The visit of Iranian President Hassan Rouhani to Baghdad this week — his first since he took office six years ago — comes amid heavy pressure on the Iraqis exerted by the Tehran regime, which wants to use Iraq as an escape route away from American sanctions. Given these pressures and threats, do we have to worry that Iraq will become an Iranian satellite?
Tehran succeeded in entering the Iraqi arena following the fall of Saddam Hussein’s regime. Since then, it has participated in marginalizing the US presence through its support of Sunni and Shiite armed groups.
Iran now intends to turn Iraq into another “banana republic,” just like Lebanon; subsequently exploiting it with the recruitment of militants who would fight on its behalf around the world, as they are currently doing in Syria under Gen. Qassem Soleimani’s command. It also wants Iraq to become its financial agent, funding Lebanon’s Hezbollah and Bashar Assad’s Syrian government with billions of dollars.
Iran does not wish Iraq to have a strong authority, but rather be a weak state like Lebanon, governed by militias like Asa’ib Ahl Al-Haq. However, Iraq is a big country that has its own interests and aspirations, which are incompatible with the interests and ideas of the extremist religious regime in Tehran.
Furthermore, Iran is a country under siege, while Iraq is open to the world. Today, Iraq enjoys its best relations and circumstances since 1990, and is in a transitional phase of development that will drive it to become one of the wealthiest countries in the region. It can play an independent, sovereign, and free role without being subservient or subordinate to any other country.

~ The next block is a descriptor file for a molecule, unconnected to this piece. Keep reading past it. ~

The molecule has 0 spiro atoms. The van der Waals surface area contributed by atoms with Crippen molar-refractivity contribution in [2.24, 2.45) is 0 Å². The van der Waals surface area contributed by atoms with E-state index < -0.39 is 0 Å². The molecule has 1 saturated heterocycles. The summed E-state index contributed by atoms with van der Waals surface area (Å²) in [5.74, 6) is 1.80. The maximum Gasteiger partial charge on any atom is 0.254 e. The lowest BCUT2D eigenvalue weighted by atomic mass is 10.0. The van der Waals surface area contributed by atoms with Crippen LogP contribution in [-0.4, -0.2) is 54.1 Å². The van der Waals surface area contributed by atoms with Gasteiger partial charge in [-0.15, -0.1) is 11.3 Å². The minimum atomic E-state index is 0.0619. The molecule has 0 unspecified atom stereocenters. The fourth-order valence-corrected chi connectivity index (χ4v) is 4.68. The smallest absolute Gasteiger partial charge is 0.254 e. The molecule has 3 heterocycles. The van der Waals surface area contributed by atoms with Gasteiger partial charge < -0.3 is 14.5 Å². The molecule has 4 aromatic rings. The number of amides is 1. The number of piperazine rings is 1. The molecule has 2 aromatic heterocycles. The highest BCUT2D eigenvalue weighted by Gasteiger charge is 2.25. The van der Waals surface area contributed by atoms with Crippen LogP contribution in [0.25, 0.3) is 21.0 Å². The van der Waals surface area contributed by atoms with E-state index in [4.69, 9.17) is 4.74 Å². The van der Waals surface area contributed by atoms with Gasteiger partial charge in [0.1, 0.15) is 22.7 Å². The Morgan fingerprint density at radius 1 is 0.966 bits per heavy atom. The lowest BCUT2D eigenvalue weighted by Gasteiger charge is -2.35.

Prime Minister Adil Abdul-Mahdi is well aware of Iraq’s status, and he knows well the available options. Abdul-Mahdi knows that Rouhani wants him to give up his country’s interests after he said in Tehran on Monday: “We have supported the Iraqi people in their difficult days.” However, Iran would have escaped the US siege had it agreed to abandon its nuclear project and stopped exporting chaos and rebellions, as well as its foreign military interventions. So why should the Iraqis pay for Tehran’s extremist policies?
Tehran is now more besieged than ever: Its oil tankers are abandoned in the middle of oceans, it cannot use the US dollar when selling its carpets, pistachios, and vegetables, and it has been deserted even by China and Russia, the two countries on whose support it was counting in its preparations for the confrontation with the US. Indeed, Iran was not forced to fight these battles; rather, its regime has chosen to play the role of the villain in the region, which is why it is facing this situation and a siege like the one Saddam faced in the past.
Iraqis must now realize that what is going on is an international battle, and they will lose all that they have achieved since stability and state authority returned to Baghdad.
Rouhani, Foreign Minister Mohammed Javad Zarif, Soleimani, and all Iran’s senior officials who have visited Baghdad want Iraq to become a subordinate satellite state. Lebanon is a clear example, as it has been fighting and suffering on behalf of Iran since the 1980s. Iraq will not be luckier than the current, divided Lebanon if it falls under Iranian control.